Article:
by Christopher P. Wright
I am in receipt of the first two issues of the University Concourse and find the publication to be interesting, informative and diverse.
Ms. DeLine’s observations on the “Preach Out” in Issue 1 are refreshing and indicative of progress in the important area of ecumenism. From Mr. Fischer’s piece on the music issue, which consumed entirely too much time and energy in the 80’s at FUS, I gather that this matter has unfortunately survived well into the 90’s.
Of particular interest were the article and editorial concerning the need for a core curriculum. While not present for the debate between issues, I can imagine the potential extremes on the issue: from those who are comfortable with the curriculum as it stands to those concerned that there is too much of a “trade school” mentality. It appears from the content of both issues with regard to this particular discussion that the Concourse has lived up to its name and mission. The Editor’s commentary in Issue 2 is commendably balanced and both the thesis and the conclusion are on point. Ms. Bratten’s article on the absence of fine arts and appreciation for the same serves (perhaps deliberately) to strengthen the position that change is needed. My own experience as an accounting major with a significant additional concentration in history (resulting from interest sparked by taking humanities core courses) was in keeping with Dr. Convery’s response in Issue 2 that students are free to “pursue areas of interest outside their major concentrations” by taking elective courses. Outside the classroom, however, myexperience was similar both to the Editor’s (pre- and, to a lesser extent, post-graduation) and Ms. Bratten’s.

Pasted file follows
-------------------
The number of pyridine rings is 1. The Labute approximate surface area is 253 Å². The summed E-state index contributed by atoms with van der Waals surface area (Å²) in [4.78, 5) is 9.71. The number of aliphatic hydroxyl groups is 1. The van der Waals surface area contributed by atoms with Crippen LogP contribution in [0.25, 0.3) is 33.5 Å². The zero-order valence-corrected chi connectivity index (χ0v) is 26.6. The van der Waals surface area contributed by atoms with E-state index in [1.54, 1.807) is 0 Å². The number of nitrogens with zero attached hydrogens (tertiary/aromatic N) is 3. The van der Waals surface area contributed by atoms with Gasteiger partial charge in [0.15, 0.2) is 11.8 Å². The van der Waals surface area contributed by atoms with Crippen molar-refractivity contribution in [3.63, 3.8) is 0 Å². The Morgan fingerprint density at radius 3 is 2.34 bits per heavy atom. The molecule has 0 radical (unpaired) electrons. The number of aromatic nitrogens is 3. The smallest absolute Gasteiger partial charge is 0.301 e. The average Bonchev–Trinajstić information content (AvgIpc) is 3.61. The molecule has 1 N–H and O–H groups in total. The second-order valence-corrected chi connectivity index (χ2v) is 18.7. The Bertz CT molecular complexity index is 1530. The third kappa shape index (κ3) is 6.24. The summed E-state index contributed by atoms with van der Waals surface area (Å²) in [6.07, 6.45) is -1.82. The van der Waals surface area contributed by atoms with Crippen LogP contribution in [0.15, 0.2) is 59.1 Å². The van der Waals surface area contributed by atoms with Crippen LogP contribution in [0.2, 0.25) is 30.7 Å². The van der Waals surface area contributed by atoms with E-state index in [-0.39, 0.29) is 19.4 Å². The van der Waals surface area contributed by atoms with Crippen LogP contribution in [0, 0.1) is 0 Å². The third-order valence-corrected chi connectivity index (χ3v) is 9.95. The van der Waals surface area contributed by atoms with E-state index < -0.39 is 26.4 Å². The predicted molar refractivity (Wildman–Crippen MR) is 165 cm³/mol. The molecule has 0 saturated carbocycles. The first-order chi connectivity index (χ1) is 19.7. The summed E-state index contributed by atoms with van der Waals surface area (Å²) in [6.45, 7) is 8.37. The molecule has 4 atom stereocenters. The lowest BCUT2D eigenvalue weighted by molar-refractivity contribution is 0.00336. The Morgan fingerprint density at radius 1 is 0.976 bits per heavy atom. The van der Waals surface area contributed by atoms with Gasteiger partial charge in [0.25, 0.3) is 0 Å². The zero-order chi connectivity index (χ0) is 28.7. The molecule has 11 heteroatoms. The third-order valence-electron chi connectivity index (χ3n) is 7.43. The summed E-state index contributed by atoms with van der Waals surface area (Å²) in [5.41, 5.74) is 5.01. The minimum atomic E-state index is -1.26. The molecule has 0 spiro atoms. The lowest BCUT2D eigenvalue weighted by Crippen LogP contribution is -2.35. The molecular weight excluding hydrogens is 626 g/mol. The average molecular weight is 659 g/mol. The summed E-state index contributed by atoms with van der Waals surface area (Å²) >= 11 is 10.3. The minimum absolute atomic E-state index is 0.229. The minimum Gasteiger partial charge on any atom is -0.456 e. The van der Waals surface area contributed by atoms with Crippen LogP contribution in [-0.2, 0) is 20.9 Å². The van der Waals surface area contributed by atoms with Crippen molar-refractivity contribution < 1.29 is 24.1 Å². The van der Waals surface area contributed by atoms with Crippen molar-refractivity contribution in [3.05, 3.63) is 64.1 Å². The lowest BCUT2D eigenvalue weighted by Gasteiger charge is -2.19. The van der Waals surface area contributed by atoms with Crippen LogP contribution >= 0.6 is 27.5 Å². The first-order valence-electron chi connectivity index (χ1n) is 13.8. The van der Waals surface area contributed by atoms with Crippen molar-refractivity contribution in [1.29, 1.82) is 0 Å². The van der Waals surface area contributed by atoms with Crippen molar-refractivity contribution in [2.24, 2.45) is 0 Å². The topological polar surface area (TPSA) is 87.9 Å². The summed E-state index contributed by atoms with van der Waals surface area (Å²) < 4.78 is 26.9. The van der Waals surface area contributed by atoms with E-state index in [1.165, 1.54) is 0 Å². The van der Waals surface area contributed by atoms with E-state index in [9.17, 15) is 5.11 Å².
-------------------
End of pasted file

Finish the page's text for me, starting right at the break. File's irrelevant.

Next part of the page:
Clearly, some evolution of the core is advisable, but this issue needs to be approached with: 1) sensitivity to the strengths and flexibility of the current curriculum and the very positive learning experience already available, 2) a realistic understanding of the requirements of various licensing authorities for minimum in “major credits” in certain fields and, 3) a sense of balance on the other end of the “swinging pendulum” once changes are ultimately made.
You are to be commended for the concept—and congratulated for the success—of the Concourse. I look forward to future issues.
Christopher P. Wright, Class of ‘87
Chris Wright served as President of FUSA (then the Student Government Association) during his senior year at FUS. Hecurrently lives on Long Island, where he is a Certified Public Accountant, serving a fourth term on the New York Democratic State Committee.